Proofreaders’ marks: What are they and do we still need them?
The act of proofreading will go on forever, but the methods have changed over the centuries. Even in these days of free spell checkers, document editing software, and grammar websites, proofreaders are still important. No matter how much Microsoft Word insists that your document is correct, it probably isn’t, and human experience and understanding of grammar structures will always beat an algorithm.
Oops, need a proofreader!
An error in a document can change the reader’s entire perspective of the content and of the writer. You’ve seen it yourself: how many of you have thought someone was an idiot because of something they posted on social media that had a spelling or grammar error? It really didn’t matter whether their idea had merit. Their mistake automatically created in you a negative perception of them and their content. A proofreader could have saved them from embarrassment and ensured their message had the best chance of your serious consideration.
What proofreaders do
The job of “proofreader” was created soon after the advent of the printing press in the 1400s. The proofreader checks for spelling, grammar, and punctuation errors, using special marks on the page to show where to make changes. Proofreaders doubling as copy editors may also develop style sheets for each document, to ensure a consistent style is used throughout. An example would be deciding how to use a term like “zip lining/zip-lining/ziplining” and making sure it’s used the same way throughout a single document. None of the versions of ziplining is more correct than the others; it’s just that English is a constantly evolving language, and new compound terms tend to start as two words, then become hyphenated, then become joined together as one word.
Proofreading and editing are not the same, but the two tasks may be assigned to one person. The editor also alters and corrects content and syntax. Another similar job is fact checking; the fact checker confirms with the writer the sources of the facts, determines whether the sources are reliable, and does additional research as needed to ensure the facts are indeed true. The editor may also be responsible for this task, thus wearing three hats: proofreader, editor, fact checker.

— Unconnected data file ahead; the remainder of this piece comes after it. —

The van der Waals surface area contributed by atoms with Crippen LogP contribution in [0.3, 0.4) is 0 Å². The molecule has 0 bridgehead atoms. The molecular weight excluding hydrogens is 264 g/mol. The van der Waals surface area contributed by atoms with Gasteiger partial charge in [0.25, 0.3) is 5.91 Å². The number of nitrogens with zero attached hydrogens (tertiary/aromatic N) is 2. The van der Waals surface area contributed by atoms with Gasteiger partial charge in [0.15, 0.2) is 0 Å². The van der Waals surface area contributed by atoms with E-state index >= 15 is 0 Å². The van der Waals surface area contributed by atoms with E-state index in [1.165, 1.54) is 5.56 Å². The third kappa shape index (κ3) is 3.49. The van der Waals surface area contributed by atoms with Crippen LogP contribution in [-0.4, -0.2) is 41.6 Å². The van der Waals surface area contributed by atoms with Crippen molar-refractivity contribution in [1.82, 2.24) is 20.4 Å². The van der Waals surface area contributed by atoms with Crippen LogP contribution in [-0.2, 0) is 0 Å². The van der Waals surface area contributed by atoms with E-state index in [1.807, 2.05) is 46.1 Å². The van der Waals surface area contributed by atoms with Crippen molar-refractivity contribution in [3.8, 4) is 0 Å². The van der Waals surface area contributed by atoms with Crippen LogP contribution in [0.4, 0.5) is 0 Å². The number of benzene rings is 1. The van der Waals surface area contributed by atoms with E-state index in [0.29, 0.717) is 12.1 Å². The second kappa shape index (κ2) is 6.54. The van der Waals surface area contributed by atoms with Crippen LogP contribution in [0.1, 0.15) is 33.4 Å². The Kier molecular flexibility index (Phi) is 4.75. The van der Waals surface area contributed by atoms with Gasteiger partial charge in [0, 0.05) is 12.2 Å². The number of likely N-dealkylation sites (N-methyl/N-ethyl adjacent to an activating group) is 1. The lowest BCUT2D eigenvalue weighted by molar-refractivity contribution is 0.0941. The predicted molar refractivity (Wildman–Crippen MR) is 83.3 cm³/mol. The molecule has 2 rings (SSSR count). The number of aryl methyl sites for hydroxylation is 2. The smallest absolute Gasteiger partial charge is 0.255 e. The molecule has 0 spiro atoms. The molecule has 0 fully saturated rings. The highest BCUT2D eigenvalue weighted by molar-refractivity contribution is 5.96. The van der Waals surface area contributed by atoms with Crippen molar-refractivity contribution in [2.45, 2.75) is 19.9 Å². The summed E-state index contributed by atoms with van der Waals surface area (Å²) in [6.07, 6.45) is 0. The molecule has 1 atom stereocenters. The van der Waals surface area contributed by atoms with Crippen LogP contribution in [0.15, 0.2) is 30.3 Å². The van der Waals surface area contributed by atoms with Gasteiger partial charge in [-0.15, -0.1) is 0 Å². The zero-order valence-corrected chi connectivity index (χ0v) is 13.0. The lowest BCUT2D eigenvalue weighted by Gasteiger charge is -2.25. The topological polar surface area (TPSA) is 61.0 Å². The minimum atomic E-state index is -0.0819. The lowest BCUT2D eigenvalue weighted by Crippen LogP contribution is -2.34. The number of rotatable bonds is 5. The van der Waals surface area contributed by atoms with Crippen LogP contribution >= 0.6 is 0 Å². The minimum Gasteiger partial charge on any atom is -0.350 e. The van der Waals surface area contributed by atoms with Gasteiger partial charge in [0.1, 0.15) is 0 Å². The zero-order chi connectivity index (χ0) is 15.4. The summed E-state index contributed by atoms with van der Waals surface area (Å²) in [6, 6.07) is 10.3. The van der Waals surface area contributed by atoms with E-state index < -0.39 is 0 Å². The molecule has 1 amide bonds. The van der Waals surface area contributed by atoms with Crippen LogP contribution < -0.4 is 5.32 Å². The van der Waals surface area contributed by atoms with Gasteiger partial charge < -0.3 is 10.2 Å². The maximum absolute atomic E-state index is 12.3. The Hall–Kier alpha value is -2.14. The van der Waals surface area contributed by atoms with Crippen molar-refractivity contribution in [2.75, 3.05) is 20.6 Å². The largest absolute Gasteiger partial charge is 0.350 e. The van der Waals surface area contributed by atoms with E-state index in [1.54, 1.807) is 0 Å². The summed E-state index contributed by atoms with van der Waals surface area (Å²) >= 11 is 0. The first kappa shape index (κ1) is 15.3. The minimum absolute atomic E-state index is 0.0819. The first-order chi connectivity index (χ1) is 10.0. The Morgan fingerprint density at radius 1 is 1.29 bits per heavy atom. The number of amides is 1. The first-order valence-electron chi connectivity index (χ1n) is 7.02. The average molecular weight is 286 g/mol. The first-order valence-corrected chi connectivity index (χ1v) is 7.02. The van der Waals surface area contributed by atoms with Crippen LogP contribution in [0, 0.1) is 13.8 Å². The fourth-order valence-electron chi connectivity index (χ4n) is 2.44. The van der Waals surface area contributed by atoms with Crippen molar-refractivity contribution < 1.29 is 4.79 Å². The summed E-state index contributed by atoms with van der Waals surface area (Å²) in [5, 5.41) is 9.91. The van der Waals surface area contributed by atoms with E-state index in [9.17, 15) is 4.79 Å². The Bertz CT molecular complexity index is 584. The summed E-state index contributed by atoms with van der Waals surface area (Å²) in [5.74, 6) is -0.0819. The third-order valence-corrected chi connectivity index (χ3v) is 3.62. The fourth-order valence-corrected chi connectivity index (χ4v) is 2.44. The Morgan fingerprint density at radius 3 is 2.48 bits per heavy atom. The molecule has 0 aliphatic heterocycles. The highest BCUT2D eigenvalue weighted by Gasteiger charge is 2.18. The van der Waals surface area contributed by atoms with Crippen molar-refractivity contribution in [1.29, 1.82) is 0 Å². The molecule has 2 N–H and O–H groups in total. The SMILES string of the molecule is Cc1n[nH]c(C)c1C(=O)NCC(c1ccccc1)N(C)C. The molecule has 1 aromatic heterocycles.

But back to proofreading … proofreading marks are a series of shorthand symbols and abbreviations that the proofreader places in the margins and/or within the text to indicate where corrections should be made. These marks were developed over a few centuries and became relatively uniform (see the example for some commonly used marks), although some publishers and editors have their own in-house proofreading marks. The marks used to be made in blue pencil so they wouldn’t show up in the photos the printers would take to make the printing plates, but as the process has become more digitized, some editors have moved to using red pens to mark up copy to ensure each mark is clearly visible when returned to the writer or designer for correction.
Digitization has changed the mechanics of the proofreader’s job a lot. Now, instead of the proofreader’s marks on printed paper, you’re more likely to see digital documents where corrections are marked with comment bubbles, highlighted words/sentences, and changes “tracked” so the writer or designer can see the markups. Even with a PDF, you can highlight words and make notes to the side.
Onscreen. On paper.
So why are proofreaders’ marks still being used? Because proofreading on paper delivers better results. Since we know what we meant to write, our brains may ignore errors, filling in with the correct words or spellings. When we review material onscreen, we often miss errors simply because our brains “autocorrect” them. Changing the content format from digital to print makes it less familiar to us, which can cause the brain to be more alert to errors. “Printing it out” is among many professional proofreaders’ top tips for producing error-free content because people read text differently between paper and screen. Many proofreaders print out and mark up on paper, then transfer their edits to the online document.
Here at 365° Total Marketing, our editors/proofreaders use multiple tools and methods for proofreading our clients’ content: digital spelling and grammar checkers, online proofing, and printouts. We go through at least seven rounds of edits before a document goes to press or goes live online. So yes, we still use traditional proofreaders’ marks in addition to the latest digital tools.
We have your back!
Make sure your content is error-free and the best it can be! Contact 365° Total Marketing today at 1-800 697-5568 to put our proofreading skills to work for you!
—Teresa Greer, Managing Editor